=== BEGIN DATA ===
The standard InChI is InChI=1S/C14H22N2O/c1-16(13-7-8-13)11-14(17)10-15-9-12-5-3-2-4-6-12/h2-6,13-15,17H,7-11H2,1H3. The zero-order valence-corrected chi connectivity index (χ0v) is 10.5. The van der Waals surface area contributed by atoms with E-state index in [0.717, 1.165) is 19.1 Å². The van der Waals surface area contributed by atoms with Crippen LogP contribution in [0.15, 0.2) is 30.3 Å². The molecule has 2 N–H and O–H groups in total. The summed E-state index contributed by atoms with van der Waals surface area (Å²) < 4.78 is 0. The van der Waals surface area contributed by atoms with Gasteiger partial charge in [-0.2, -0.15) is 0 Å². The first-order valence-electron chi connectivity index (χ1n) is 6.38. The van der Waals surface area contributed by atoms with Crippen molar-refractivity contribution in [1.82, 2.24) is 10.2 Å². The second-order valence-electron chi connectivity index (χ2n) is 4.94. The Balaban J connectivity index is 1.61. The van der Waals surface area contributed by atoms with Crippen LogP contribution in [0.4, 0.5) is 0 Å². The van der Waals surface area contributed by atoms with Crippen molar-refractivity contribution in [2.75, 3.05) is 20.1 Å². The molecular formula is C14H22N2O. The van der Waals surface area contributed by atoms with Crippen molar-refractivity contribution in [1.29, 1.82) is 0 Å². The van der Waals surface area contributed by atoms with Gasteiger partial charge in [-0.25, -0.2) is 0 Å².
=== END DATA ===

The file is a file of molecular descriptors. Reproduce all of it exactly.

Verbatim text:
The standard InChI is InChI=1S/C14H22N2O/c1-16(13-7-8-13)11-14(17)10-15-9-12-5-3-2-4-6-12/h2-6,13-15,17H,7-11H2,1H3. The zero-order valence-corrected chi connectivity index (χ0v) is 10.5. The van der Waals surface area contributed by atoms with E-state index in [0.717, 1.165) is 19.1 Å². The van der Waals surface area contributed by atoms with Crippen LogP contribution in [0.15, 0.2) is 30.3 Å². The molecule has 2 N–H and O–H groups in total. The summed E-state index contributed by atoms with van der Waals surface area (Å²) < 4.78 is 0. The van der Waals surface area contributed by atoms with Gasteiger partial charge in [-0.2, -0.15) is 0 Å². The first-order valence-electron chi connectivity index (χ1n) is 6.38. The van der Waals surface area contributed by atoms with Crippen molar-refractivity contribution in [1.82, 2.24) is 10.2 Å². The second-order valence-electron chi connectivity index (χ2n) is 4.94. The Balaban J connectivity index is 1.61. The van der Waals surface area contributed by atoms with Crippen LogP contribution in [0.4, 0.5) is 0 Å². The van der Waals surface area contributed by atoms with Crippen molar-refractivity contribution in [2.75, 3.05) is 20.1 Å². The molecular formula is C14H22N2O. The van der Waals surface area contributed by atoms with Crippen molar-refractivity contribution in [1.29, 1.82) is 0 Å². The van der Waals surface area contributed by atoms with Gasteiger partial charge in [-0.25, -0.2) is 0 Å².